Unknown Mortal Orchestra, “Sex & Food”
Unknown Mortal Orchestra
Sex & Food
While Unknown Mortal Orchestra’s stylistic tendencies drift and meander unexpectedly, their coherence as a band has followed a surprisingly straightforward trajectory. Their shaggy self-titled debut wore its warts with glee. But ever since, the band has honed that foundation into something more refined and purposeful with each successive release—a steady but methodical evolution lending their discography both striking consistency and palpable progression.
This culminated in 2015’s Multi-Love, a shiny pop breakthrough that nudged their sound into fresh territory but nonetheless hewed closely to UMO’s signature funk and soul–drenched psych rock. Their latest record, Sex & Food, opts to treat their past work much like their past work treated their past work: Don’t radically reinvent the wheel, but tweak it at the margins.
It may sound like a disappointingly conservative strategy, but Sex & Food is a vital addition to Unknown Mortal Orchestra’s oeuvre—at turns both understated and colorful, confident in what it wants to be but not afraid to wander into uncharted territory. It is arguably as assured and polished as the band has ever been, infusing their sound with a certain beauty that Multi-Love hinted at but left partially unexplored.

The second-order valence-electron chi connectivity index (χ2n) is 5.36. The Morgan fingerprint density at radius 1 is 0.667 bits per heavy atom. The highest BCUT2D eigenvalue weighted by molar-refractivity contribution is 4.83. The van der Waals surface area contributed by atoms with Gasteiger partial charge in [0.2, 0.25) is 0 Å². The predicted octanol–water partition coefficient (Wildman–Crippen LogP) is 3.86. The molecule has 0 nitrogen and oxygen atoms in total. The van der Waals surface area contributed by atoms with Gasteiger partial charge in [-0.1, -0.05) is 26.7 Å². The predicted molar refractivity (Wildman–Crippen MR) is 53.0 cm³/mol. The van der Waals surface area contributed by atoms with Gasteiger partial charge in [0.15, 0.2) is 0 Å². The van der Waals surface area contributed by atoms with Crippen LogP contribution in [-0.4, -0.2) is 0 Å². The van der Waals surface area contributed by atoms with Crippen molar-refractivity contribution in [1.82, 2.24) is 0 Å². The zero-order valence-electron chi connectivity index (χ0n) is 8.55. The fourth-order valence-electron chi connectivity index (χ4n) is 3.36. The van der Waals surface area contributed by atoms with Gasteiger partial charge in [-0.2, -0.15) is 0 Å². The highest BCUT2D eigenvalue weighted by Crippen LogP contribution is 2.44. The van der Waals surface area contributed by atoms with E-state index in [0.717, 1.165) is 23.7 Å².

Having said that, there is a certain discrepancy between the new record’s most refined moments (such as the fluttering R&B of “Hunnybee,” an album highlight) and its throwbacks to a messier, more carefree iteration of the band’s sound (such as “American Guilt,” a compelling rock song at its core but one that presents itself with a bemused sneer). Frontman Ruban Nielson can’t quite quit the band’s roots—and yet he doesn’t want to be shackled by expectations, either. It’s a tension that makes the album markedly more interesting, but also damns its success to a low ceiling: It can’t perfect a sound if it won’t commit to one.
Despite these scattershot aims, though, Sex & Food ultimately pulls a coherent world together. The second half of the album in particular locks into a palpable groove, from the aching melancholia of “This Doomsday” and accomplished pop of the album’s singles to the downbeat minimalism of “Not in Love We’re Just High” and throbbing disco of “Everyone Acts Crazy Nowadays.” These songs all work at a surface level, but are laced with subtleties that don’t necessarily unlock right away. Sex & Food can be a light and easy listen, but its underlying dualities and general restlessness make it a more complex and rewarding album than it first appears.